Aside from Open Mastery and brains, Janelle is a NFJS tour speaker, and for the last 15 years has been a developer, consultant, and CTO. Her focus has been data-intensive analytic systems, Continuous Delivery infrastructure, database automation, test automation strategies, and helping companies identify and solve their biggest problems.

Tuesday: Janelle Klein
9:35am – Room 220A

What Is Identity?

Imagine your brain’s logic is written in code. You fire up the debugger, set a breakpoint in the “Identity” class, and inspect your brain’s internal state. What are the state variables? What does the code look like? How do we fix the bugs?

In this talk, we’ll explore brand new territory — how to use software as a metaphor to understand the human brain. You’ll learn a new language of metaphorical shapes to describe the “Architecture of Identity,” then we’ll examine some of the key dysfunctions in our organizations through this lens.

As engineers, we pour our hearts into our work, and our creation becomes an extension of ourselves. As a team, we turn into a family, raising a child, and we dream about how our baby will grow up to be beautiful and awesome. We sacrifice ourselves for the well-being of our child, because it’s pre-wired into our DNA. Unfortunately, when our beautiful creation gets stomped on by the dysfunctional machine of business, we’re heartbroken from the whole identity-crushing experience.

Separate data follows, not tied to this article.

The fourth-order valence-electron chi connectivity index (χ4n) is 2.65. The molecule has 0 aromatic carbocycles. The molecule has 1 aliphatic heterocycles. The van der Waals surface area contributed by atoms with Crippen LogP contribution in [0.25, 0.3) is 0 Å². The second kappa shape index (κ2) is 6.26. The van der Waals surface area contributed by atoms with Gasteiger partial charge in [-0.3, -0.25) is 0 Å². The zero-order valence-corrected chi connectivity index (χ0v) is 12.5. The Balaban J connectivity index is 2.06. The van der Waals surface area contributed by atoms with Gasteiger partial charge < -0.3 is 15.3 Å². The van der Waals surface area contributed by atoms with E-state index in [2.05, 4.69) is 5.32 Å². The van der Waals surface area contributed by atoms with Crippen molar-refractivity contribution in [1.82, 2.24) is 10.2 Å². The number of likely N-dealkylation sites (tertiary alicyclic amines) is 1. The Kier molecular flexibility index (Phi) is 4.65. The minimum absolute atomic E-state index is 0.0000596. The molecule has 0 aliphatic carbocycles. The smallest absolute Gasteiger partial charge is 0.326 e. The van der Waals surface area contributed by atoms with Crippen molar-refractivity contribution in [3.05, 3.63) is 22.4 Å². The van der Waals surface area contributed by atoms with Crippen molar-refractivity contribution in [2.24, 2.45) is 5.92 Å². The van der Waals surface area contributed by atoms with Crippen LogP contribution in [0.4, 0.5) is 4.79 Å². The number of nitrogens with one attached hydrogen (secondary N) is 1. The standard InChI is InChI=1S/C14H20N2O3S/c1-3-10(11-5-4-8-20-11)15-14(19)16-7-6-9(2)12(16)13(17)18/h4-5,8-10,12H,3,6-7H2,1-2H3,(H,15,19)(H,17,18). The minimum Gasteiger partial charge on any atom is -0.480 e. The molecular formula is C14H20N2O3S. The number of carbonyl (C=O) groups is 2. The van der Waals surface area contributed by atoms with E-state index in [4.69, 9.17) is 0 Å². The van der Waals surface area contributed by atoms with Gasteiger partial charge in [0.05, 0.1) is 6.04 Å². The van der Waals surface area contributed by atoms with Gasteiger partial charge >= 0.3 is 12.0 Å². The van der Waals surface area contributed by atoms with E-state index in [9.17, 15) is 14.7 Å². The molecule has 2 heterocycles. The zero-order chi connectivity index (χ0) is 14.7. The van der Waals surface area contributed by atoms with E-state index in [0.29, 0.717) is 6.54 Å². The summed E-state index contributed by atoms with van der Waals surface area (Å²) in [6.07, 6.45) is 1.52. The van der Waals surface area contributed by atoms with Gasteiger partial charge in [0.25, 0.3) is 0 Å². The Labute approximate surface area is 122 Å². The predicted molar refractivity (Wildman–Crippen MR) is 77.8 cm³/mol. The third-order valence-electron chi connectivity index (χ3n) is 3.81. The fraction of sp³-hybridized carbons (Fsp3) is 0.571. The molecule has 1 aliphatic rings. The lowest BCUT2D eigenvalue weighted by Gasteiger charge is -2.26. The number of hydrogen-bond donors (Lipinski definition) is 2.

Who we are, what we believe in, and why we care so deeply about our craft, is at the foundation of what it means to be an engineer.

Rama Akkiraju is a Distinguished Engineer, and Master Inventor at IBM. Rama is presently leading the mission of enabling natural, personalized and compassionate conversations between computers and humans via user modeling at IBM’s Watson division. Specific projects in user modeling domain that she is leading include:  researching and developing technologies to infer people’s personalities, emotions, tone, attitudes and intentions etc. from social media data using linguistic and machine learning techniques. In her career, Rama has worked on agent-based decision support systems, electronic market places, and business process integration technologies including semantic Web services, for which she drove a World-Wide-Web (W3C) standard.